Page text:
In a derelict movie theater, in a room adjacent to the old projection booth, stands this inexplicable high chair. Wherefore, chair?
HEY! we do urbex, too. Who knew?
Three B&W shots from an abandoned theater in southern Wisconsin, including a monochrome take on a shaft of light previously photographed from a different angle in color.
Like Orpheus of Greek myth, we descend into an underworld, impelled by our own dark longings and melancholy. Unlike the ancient hero, we have no lyre with which to soothe and pacify what we may find in Hell, and we know that our Eurydice will never come home with us. We hope only to capture what we see before the lights of the inferno dim and the gates slam closed behind us once again.
October light sweeps through a derelict theater
We left a number of stones unturned on this first haunting explore.
Vintage arcade machines still reside in the lobby (and called out my name),
a cage trap housed a mummified raccoon on the main floor,
and several abandoned vehicles sat entombed in a deep sub-basement below.
“Applaud, friends! The comedy is over”
–final words apocryphally attributed to Ludwig van Beethoven
A continuation of yesterday’s post on the Eastown theater in Detroit. The view from the balcony was spectacular, with the solitary red chair on the floor being too perfect a subject to resist.
Most of you that check in on this blog regularly read the news earlier today that my coblogger, the eponymous Idiot Photographer, lost her entire photo collection due to a computer crash. We’re hoping that with some help, she’ll be able to recover much of what’s lost. In the meantime, I feel like the clown that has been pushed out into the ring to entertain the crowd while the acrobat’s gruesome compound fracture looms in the background. Nothing to see there, folks! Look at me. Yuk yuk yuk!
And so, I present the next stop on our tour of Detroit: the Eastown Theater. Opened in 1931, it was one of the city’s movie palaces, then later a live music venue hosting major acts such as Cream and Jefferson Airplane. Since finally being shuttered in 2004, it’s decay has been rapid, hastened by a fire which took out a section of the building. This is the view that greets the interloper who walks through the lobby into the theater.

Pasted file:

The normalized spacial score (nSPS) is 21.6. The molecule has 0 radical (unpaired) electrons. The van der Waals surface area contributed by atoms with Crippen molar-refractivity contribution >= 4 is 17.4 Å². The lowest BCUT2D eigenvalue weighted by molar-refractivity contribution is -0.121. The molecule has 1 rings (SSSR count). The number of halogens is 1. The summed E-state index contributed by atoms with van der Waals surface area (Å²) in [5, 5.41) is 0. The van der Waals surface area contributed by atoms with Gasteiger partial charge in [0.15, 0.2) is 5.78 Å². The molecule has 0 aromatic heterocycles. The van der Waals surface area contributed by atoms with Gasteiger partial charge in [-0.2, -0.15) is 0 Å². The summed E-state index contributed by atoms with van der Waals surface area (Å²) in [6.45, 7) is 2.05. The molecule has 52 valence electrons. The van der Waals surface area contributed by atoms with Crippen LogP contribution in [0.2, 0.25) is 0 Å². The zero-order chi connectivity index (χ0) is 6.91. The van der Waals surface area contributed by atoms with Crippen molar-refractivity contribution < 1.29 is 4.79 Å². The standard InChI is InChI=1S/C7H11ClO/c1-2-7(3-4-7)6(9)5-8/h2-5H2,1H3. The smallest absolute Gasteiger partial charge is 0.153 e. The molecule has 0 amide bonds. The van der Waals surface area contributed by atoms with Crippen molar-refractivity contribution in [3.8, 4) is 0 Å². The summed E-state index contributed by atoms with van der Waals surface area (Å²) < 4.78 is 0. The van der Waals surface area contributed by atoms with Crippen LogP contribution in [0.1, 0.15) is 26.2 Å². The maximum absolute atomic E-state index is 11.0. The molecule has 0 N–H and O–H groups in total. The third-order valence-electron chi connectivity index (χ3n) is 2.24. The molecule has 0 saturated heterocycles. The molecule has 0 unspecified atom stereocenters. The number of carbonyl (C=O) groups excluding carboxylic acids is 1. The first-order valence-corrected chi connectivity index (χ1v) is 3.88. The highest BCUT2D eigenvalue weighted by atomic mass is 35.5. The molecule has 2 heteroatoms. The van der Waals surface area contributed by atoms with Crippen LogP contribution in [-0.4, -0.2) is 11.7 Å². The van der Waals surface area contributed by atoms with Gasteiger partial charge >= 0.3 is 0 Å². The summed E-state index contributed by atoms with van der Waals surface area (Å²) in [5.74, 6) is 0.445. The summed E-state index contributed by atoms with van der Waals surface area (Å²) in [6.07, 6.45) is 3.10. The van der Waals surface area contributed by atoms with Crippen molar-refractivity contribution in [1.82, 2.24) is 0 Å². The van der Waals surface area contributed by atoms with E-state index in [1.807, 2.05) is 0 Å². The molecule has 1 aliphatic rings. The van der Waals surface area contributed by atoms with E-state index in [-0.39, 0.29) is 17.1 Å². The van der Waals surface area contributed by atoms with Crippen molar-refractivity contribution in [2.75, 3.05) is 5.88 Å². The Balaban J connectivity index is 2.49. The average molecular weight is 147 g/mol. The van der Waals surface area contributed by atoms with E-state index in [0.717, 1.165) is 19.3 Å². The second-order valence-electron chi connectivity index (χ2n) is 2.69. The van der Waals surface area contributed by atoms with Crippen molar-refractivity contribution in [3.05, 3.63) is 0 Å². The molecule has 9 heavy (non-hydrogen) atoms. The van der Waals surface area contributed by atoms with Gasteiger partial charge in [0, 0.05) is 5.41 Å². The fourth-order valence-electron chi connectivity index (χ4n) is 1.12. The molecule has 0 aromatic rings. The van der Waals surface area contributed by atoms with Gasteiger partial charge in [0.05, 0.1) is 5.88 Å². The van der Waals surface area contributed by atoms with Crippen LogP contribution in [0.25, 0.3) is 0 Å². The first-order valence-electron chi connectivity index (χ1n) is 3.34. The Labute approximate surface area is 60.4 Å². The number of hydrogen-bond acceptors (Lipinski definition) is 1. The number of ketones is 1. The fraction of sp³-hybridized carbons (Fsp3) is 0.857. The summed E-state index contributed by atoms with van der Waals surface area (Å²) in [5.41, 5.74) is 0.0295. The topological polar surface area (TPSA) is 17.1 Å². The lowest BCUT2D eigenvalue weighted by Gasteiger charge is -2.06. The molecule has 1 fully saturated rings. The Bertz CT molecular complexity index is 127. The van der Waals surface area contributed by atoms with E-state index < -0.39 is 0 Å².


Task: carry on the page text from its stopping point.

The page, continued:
Life and Thought have gone away
Side by side,
Leaving door and windows wide.
Careless tenants they!
All within is dark as night:
In the windows is no light;
And no murmur at the door,
So frequent on its hinge before.
Close the door; the shutters close;
Or through the windows we shall see
The nakedness and vacancy
Of the dark deserted house.
Come away: no more of mirth
Is here or merry-making sound.
The house was builded of the earth,
And shall fall again to ground.
Come away: for Life and Thought
Here no longer dwell;
But in a city glorious –
A great and distant city -have bought
A mansion incorruptible.
Would they could have stayed with us!
–The Deserted House by Alfred Lord Tennyson
There are certain places you walk into and say to yourself, “there’s got to be a good picture here.” They tend to be sites with a lot going on and a lot of possible angles to shoot; for a very average photographer like myself, it isn’t obvious which to choose. These are pleasant conundrums, as I can spend a long while in such a place trying to find that one “right” shot, the one that captures what it’s like to be there. So it was in the theater department at Mann high school. While I think I came away with a couple decent shots, I’d love another crack at the backstage area. For god’s sake, there’s a disco ball!